4. A mixing valve as defined in Claim 3 further including a baffle means mounted in said mixing chamber for directing fluid flow entering into said mixing chamber in a specific direction and maintaining the fluid away from said thermally responsive element until said fluid is thoroughly mixed.
5. A mixing valve as defined in Claim 3 wherein said baffle means encloses said lever and said first and second inlets, said baffle having an aperture for slidably receiving an extension of said thermally responsive element that seats against said lever, and a port for receiving said spring that seats against said lever, and said port having substantially all fluid flow passing therethrough.
6. A mixing valve as defined in Claim 5 wherein said spring is a coil spring passing through said port with said coils creating turbulence of said fluid flow for providing mixing of said fluid from said first and second inlets.
7. A mixing valve as defined in Claim 5 wherein:
said port has a tubular extension extending along a substantial length of said mixing chamber; and said spring is a coil spring passing through said port with a plurality of coils axially located within said tubular extension creating turbulence of said fluid flow for providing mixing of said fluid from said first and second inlets.
8. A mixing valve as defined in Claim 7 wherein said tubular extension has a slot facing said thermally responsive element for directing flow thereto.
9. A mixing valve as defined in Claim 1 further characterized by:
a pressure balance and proportioning means mounted upstream of said mixing chamber within said housing and being responsive to the pressures in the respective first and second inlets to maintain the relative flow rates through said first and second inlets set by said thermally responsive means.
10. A mixing valve characterized by:
a body member having first and second supply ports;
a housing member having a volume valve section with first and second inlets;
said volume valve section being slidably mounted against said first and second supply ports in said body between an open position which aligns said first and second supply ports with said respective first and second inlets and a closed position which sealingly misaligns said first and second supply ports from said first and second inlets;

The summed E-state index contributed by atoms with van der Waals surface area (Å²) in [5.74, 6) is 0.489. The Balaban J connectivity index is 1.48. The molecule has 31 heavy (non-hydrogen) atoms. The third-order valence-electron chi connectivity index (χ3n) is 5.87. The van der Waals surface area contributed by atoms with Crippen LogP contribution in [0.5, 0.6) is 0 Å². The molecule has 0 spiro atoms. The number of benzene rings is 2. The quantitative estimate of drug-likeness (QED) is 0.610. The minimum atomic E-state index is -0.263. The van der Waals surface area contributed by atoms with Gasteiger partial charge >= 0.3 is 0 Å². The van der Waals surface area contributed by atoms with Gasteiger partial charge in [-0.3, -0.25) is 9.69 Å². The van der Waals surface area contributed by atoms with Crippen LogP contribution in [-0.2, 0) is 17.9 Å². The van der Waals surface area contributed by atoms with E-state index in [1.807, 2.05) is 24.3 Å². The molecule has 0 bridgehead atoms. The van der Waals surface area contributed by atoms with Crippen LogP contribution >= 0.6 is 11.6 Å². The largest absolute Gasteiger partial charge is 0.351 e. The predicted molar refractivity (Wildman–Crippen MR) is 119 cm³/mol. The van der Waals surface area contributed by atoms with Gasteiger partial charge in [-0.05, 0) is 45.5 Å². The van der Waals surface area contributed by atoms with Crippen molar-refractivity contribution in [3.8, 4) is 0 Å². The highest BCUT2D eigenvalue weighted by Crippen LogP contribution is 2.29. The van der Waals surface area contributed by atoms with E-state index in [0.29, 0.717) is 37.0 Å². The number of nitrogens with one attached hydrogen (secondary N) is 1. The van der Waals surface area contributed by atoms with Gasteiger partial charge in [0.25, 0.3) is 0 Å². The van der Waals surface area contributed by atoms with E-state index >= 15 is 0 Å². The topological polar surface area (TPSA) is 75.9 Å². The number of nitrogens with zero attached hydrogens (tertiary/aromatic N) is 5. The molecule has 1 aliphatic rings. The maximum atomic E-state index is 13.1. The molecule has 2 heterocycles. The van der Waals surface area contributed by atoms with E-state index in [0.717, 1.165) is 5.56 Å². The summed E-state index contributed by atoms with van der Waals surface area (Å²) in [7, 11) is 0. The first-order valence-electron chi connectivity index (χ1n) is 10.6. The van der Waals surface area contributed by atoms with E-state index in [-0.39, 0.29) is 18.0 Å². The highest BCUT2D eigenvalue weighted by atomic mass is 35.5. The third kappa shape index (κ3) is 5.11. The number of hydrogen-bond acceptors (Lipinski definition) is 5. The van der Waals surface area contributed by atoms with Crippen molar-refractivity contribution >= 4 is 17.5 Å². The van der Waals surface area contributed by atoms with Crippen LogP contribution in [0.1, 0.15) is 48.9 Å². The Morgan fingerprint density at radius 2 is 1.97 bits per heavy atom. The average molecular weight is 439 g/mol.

said valve section being movable to intermediate positions to control the flow to said inlets;
said housing member having first and second passages extending therethrough from said first and second inlets to a mixing chamber in fluid communication to an outlet;
said housing member having a proportioning valve member therein to proportion the flow of fluid from said first and second inlets and through said passages to said mixing chamber;
said housing having a thermostatic control means mounted in said mixing chamber for controlling the relative flow from said first and second passages into said mixing chamber in response to the temperature of fluid in said mixing chambers said valve section being rigidly secured with said housing, said housing being rotatably slidable with respect to said body against said first and second supply ports for controlling the total volumetric flow; and -20a-said proportioning valve and thermostatic control means being secured in said housing for rotation therewith.
11. A mixing valve as defined in claim10 wherein:
said valve section is rigidly secured with said housing, said housing is rotatably slidable with respect to said body against said first and second supply ports for controlling the total volumetric flow; and said proportioning valve and thermostatic control means being secured in said housing for rotation therewith.
12. A mixing valve as defined in Claim 11 further characterized by:
a rotatable handle coaxially mounted with said housing for adjusting said thermostatic control means to vary the temperature of fluid in said mixing chamber.
13. A mixing valve as defined in claim 11 wherein said thermostatic control means includes: